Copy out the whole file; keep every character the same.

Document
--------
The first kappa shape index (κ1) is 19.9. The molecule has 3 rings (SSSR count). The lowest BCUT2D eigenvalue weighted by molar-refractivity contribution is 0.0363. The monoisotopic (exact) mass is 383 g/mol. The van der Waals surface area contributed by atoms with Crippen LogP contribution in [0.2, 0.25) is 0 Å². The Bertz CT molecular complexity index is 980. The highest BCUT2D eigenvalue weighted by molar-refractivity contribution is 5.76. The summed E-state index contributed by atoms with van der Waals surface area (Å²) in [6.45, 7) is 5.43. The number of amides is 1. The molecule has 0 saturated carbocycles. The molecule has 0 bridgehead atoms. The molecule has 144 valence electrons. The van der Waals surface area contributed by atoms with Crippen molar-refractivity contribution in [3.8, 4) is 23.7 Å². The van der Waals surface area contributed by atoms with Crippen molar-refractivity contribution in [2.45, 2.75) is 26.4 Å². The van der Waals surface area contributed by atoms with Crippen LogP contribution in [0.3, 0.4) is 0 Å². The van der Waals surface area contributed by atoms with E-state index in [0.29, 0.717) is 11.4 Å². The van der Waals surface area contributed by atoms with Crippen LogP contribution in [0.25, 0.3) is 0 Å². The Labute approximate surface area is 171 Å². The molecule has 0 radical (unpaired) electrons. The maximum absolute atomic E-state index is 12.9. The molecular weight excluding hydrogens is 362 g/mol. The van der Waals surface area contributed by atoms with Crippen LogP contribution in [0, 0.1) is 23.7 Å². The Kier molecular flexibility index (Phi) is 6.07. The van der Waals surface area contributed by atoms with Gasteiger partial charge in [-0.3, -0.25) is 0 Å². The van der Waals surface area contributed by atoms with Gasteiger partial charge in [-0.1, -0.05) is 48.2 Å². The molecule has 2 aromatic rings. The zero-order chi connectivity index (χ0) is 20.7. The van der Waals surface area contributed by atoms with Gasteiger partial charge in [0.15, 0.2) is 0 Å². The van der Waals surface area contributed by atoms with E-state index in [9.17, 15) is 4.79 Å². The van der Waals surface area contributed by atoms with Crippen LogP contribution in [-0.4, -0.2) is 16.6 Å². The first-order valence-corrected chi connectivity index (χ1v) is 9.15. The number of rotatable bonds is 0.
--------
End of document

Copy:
The first kappa shape index (κ1) is 19.9. The molecule has 3 rings (SSSR count). The lowest BCUT2D eigenvalue weighted by molar-refractivity contribution is 0.0363. The monoisotopic (exact) mass is 383 g/mol. The van der Waals surface area contributed by atoms with Crippen LogP contribution in [0.2, 0.25) is 0 Å². The Bertz CT molecular complexity index is 980. The highest BCUT2D eigenvalue weighted by molar-refractivity contribution is 5.76. The summed E-state index contributed by atoms with van der Waals surface area (Å²) in [6.45, 7) is 5.43. The number of amides is 1. The molecule has 0 saturated carbocycles. The molecule has 0 bridgehead atoms. The molecule has 144 valence electrons. The van der Waals surface area contributed by atoms with Crippen molar-refractivity contribution in [3.8, 4) is 23.7 Å². The van der Waals surface area contributed by atoms with Crippen molar-refractivity contribution in [2.45, 2.75) is 26.4 Å². The van der Waals surface area contributed by atoms with Crippen LogP contribution in [0.3, 0.4) is 0 Å². The van der Waals surface area contributed by atoms with E-state index in [0.29, 0.717) is 11.4 Å². The van der Waals surface area contributed by atoms with Crippen LogP contribution in [0.25, 0.3) is 0 Å². The Labute approximate surface area is 171 Å². The molecule has 0 radical (unpaired) electrons. The maximum absolute atomic E-state index is 12.9. The molecular weight excluding hydrogens is 362 g/mol. The van der Waals surface area contributed by atoms with Crippen LogP contribution in [0, 0.1) is 23.7 Å². The Kier molecular flexibility index (Phi) is 6.07. The van der Waals surface area contributed by atoms with Gasteiger partial charge in [-0.3, -0.25) is 0 Å². The van der Waals surface area contributed by atoms with Gasteiger partial charge in [-0.1, -0.05) is 48.2 Å². The molecule has 2 aromatic rings. The zero-order chi connectivity index (χ0) is 20.7. The van der Waals surface area contributed by atoms with Gasteiger partial charge in [0.15, 0.2) is 0 Å². The van der Waals surface area contributed by atoms with E-state index in [9.17, 15) is 4.79 Å². The van der Waals surface area contributed by atoms with Crippen LogP contribution in [-0.4, -0.2) is 16.6 Å². The first-order valence-corrected chi connectivity index (χ1v) is 9.15. The number of rotatable bonds is 0.